It has a 9000rpm rev limit. Let that sink in for a couple of seconds… With peak power developed at 8250rpm, the 3.8-liter flat-six in the new GT3 is the highest revving Porsche production motor ever built.
The 997 RS 4. had the very last incarnation from the Metzger engine, and so a heavily tweaked version of your current 9A1 direct-injection flat-six motor takes the baton and runs with it within the 991 GT3.
A long list of lightweight reciprocating and rotating parts within the engine reduce inertia, while new manufacturing processes and coatings ensure robustness.
The big numbers are 475hp at 8250rpm, with peak torque of 325 lb-ft at 6250rpm. This equates to specific output of 125hp per liter in a car weighing 77 lb more than before, translating right into aHaving an open road in front of you, the latest engine screams round the rev counter from the intermediate gears, while the brilliant seven-speed PDK transmission ensures the 475 able-bodied horses provide an uninterrupted push inside the back.
The deep baritone roar from your twin central exhaust outlets is overlaid by a fearsome battle cry of valves, induction and high-lift cams running ever faster because they convert air and fuel into forward motion like never before in the road-legal naturally-aspirated Porsche motor.
Yet the most deeply impressive aspect of the new GT3 will be the province of the seven-speed PDK, completely revised from its Carrera roots for this particular highly focused application.
Upshifts are so fast and seamless you just hear the motor drop its voice slightly while rapid forward motion continues unabated. The system also blips the throttle perfectly going down the ‘box, leading you to sound like a racer to onlookers.
Importantly, should you choose to utilize the gear lever instead of the paddles, the shifter now works correctly in manual mode; forward to get aareas of an automatic inappropriate to a hardcore sportscar have been edited out. One is kickdown, the other is the tendency to shift down if you short-shift, but then head to full throttle, giving you power over your gear selection.
The purists are screaming from the rooftops about the manual gearbox being the last link between the car and driver, but Porsche now considers them relics of the bygone era. In fact, GT model chief, Andreas Preuninger told us the PDK was just chosen late in the development and, as a purist, he had to be personally convinced beyond doubt.
During an in-house test it emerged that the dual-clutch trans was worth 4sec per lap on the Nürburgring, which is substantial. Ultimately, the GT3 is all about going fast, and PDK makes it faster, period.
To underline its superiority versus the stopwatch, Porsche test driver, Timo Gluck, recently set a benchmark time of 7min 25sec on the Ring – 7sec faster than the 530hp twin-turbo 997 GT2 and legendary Carrera GT. It’s also 2sec faster than the outgoing 500hp GT3 RS 4., and 6sec better than its RS 3.8 predecessor. And the 991 GT3 lap time was achieved having a 475hp production engine powering the 3152 lb car.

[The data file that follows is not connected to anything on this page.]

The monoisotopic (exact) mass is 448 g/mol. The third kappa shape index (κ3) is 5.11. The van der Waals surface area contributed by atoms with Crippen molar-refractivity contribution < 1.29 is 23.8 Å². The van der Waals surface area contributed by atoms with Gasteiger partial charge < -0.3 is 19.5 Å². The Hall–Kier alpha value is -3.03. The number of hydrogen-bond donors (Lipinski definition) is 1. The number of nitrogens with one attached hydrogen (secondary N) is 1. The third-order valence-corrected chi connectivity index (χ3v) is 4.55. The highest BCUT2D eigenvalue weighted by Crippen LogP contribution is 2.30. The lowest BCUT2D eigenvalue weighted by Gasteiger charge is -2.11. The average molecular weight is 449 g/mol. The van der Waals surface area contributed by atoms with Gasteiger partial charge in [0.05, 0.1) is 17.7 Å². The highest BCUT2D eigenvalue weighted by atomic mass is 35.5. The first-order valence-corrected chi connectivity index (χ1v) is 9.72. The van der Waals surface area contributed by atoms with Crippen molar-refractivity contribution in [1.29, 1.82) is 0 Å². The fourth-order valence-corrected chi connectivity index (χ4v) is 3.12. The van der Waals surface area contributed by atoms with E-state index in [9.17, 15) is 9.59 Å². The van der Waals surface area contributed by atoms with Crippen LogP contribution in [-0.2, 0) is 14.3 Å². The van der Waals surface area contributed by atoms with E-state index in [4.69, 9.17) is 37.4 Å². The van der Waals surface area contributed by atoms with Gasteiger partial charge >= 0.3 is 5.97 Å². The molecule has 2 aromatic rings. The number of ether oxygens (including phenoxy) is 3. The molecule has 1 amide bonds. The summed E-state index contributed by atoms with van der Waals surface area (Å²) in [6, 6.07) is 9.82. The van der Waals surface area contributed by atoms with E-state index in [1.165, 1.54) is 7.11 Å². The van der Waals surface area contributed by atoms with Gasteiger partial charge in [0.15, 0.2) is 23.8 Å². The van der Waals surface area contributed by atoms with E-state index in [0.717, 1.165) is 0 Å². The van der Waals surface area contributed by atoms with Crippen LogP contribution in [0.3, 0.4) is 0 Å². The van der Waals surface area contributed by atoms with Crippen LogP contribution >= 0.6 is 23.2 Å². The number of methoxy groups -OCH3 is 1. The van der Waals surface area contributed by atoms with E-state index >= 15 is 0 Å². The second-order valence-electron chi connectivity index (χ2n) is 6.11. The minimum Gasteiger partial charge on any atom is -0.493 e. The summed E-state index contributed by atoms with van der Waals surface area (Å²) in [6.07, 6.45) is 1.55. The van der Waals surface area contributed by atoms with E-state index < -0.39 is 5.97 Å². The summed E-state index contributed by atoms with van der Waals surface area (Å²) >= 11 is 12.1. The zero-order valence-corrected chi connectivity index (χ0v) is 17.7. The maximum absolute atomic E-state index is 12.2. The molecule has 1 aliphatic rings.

None of that more weight is in the wrong places, with all the extra 44 lb of your PDK compensated for by removal of a similar amount from the engine.
Are best left for the racetrack, although the PDK Sport button on the center console is tempting, as is the firmer setting to the PASM active damping. Sport is generally too trigger-happy for public roads and the firmer suspension is commonly appropriate for smooth roads or perhaps the racetrack. It also activates the dynamic engine mounts that tighten for optimum cornering, however.
2013 porsche 911 GT3 chassis support
2013 porsche 911 GT3 performance gauge
2013 porsche 911 GT3 cluster gauge
If you turn the GT3 steering wheel you notice it’s by far the very best iteration from the 991’s power steering, moving the car with unerring balance and stability. It benefits from electro-mechanical rear-wheel steering that enables the rear wheels to move about 1.5? , shortening the effective wheelbase at low speeds for increased manoeuvrability, and lengthening it for enhanced stability when you gain pace.
Under 30mph the machine moves the rear wheels inside the opposite direction from the steered fronts, making the car more agile at parking speed.
Above 50mph, the rear wheels turn within the same direction as the steering, pre-loading the back tires and removing their latency, where the rear often takes longer to adhere to the front.
On your way, you don’t feel anything different and, should the sensors identify you’re intentionally drifting the car, it would actually assist you toAs was discovered during high-speed testing at Nardo in Italy, an additional benefit of the rear-wheel steer is less tire wear since they don’t work so difficult.
Even though the rear-wheel steering system is a tremendous factor in the GT3’s faster lap times, the new variable-ratio limited-slip diff also plays a role in handling consistency. Allowing a wide open diff in the overrun for improved stability, it apportions traction towards the individual rear wheels with greater accuracy than before.
Extra stability at speed is conferred by a 20% rise in downforce, or 265 lb at 125mph, with a drag coefficient of .33.
The damping is actually superb, absorbent at low speeds but anchoring body movement when you’re pressing on. Actually, it rides better than a normal Carrera – no mean feat when the GT3 sits on 20×9 and 20×12 forged wheels shod with 245/305 and 35/30 track-day rubber. These are the latest generation Michelin Pilot Sport Cup 2 tyres within a Porsche-specific compound.
The new 911 GT3 may be a road-legal homologation special as well as the best driver’s 911 ever, but it’s docile enough for daily use and throws the dynamic shortcomings of more expensive supercars into stark focus. It’s a stern warning to other carmakers that “exotic” is no longer an excuse for faults.